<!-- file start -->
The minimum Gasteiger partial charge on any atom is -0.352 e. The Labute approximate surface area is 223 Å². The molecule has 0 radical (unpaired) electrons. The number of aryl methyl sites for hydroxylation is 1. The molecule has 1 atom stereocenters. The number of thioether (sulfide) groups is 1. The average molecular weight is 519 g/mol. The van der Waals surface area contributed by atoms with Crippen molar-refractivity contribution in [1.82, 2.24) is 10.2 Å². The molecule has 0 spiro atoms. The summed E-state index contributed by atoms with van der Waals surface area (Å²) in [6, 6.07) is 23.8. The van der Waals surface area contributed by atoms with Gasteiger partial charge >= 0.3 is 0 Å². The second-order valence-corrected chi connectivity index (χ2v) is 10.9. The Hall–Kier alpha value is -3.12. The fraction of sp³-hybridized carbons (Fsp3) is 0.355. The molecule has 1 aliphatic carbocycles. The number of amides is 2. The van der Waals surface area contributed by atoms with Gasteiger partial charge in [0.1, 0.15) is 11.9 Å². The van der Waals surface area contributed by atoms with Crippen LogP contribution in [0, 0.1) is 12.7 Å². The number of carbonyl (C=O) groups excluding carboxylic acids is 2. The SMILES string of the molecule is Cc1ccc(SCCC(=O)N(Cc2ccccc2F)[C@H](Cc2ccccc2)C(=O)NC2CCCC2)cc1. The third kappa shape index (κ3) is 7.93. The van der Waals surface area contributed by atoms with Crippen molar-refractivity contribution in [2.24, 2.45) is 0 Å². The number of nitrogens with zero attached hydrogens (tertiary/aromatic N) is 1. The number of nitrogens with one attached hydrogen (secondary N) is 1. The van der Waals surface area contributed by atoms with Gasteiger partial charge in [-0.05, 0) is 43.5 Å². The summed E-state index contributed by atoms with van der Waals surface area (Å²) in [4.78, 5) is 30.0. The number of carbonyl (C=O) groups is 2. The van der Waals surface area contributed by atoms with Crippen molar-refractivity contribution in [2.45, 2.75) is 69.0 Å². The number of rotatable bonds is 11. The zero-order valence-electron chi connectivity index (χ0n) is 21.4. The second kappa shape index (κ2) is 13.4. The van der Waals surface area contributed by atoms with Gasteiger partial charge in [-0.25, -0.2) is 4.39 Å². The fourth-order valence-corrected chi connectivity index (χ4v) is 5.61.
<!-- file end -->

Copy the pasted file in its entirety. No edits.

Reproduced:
The minimum Gasteiger partial charge on any atom is -0.352 e. The Labute approximate surface area is 223 Å². The molecule has 0 radical (unpaired) electrons. The number of aryl methyl sites for hydroxylation is 1. The molecule has 1 atom stereocenters. The number of thioether (sulfide) groups is 1. The average molecular weight is 519 g/mol. The van der Waals surface area contributed by atoms with Crippen molar-refractivity contribution in [1.82, 2.24) is 10.2 Å². The molecule has 0 spiro atoms. The summed E-state index contributed by atoms with van der Waals surface area (Å²) in [6, 6.07) is 23.8. The van der Waals surface area contributed by atoms with Gasteiger partial charge >= 0.3 is 0 Å². The second-order valence-corrected chi connectivity index (χ2v) is 10.9. The Hall–Kier alpha value is -3.12. The fraction of sp³-hybridized carbons (Fsp3) is 0.355. The molecule has 1 aliphatic carbocycles. The number of amides is 2. The van der Waals surface area contributed by atoms with Gasteiger partial charge in [0.1, 0.15) is 11.9 Å². The van der Waals surface area contributed by atoms with Crippen LogP contribution in [0, 0.1) is 12.7 Å². The number of carbonyl (C=O) groups excluding carboxylic acids is 2. The SMILES string of the molecule is Cc1ccc(SCCC(=O)N(Cc2ccccc2F)[C@H](Cc2ccccc2)C(=O)NC2CCCC2)cc1. The third kappa shape index (κ3) is 7.93. The van der Waals surface area contributed by atoms with Crippen molar-refractivity contribution in [2.24, 2.45) is 0 Å². The number of nitrogens with zero attached hydrogens (tertiary/aromatic N) is 1. The number of nitrogens with one attached hydrogen (secondary N) is 1. The van der Waals surface area contributed by atoms with Gasteiger partial charge in [-0.05, 0) is 43.5 Å². The summed E-state index contributed by atoms with van der Waals surface area (Å²) in [4.78, 5) is 30.0. The number of carbonyl (C=O) groups is 2. The van der Waals surface area contributed by atoms with Crippen molar-refractivity contribution in [2.45, 2.75) is 69.0 Å². The number of rotatable bonds is 11. The zero-order valence-electron chi connectivity index (χ0n) is 21.4. The second kappa shape index (κ2) is 13.4. The van der Waals surface area contributed by atoms with Gasteiger partial charge in [-0.25, -0.2) is 4.39 Å². The fourth-order valence-corrected chi connectivity index (χ4v) is 5.61.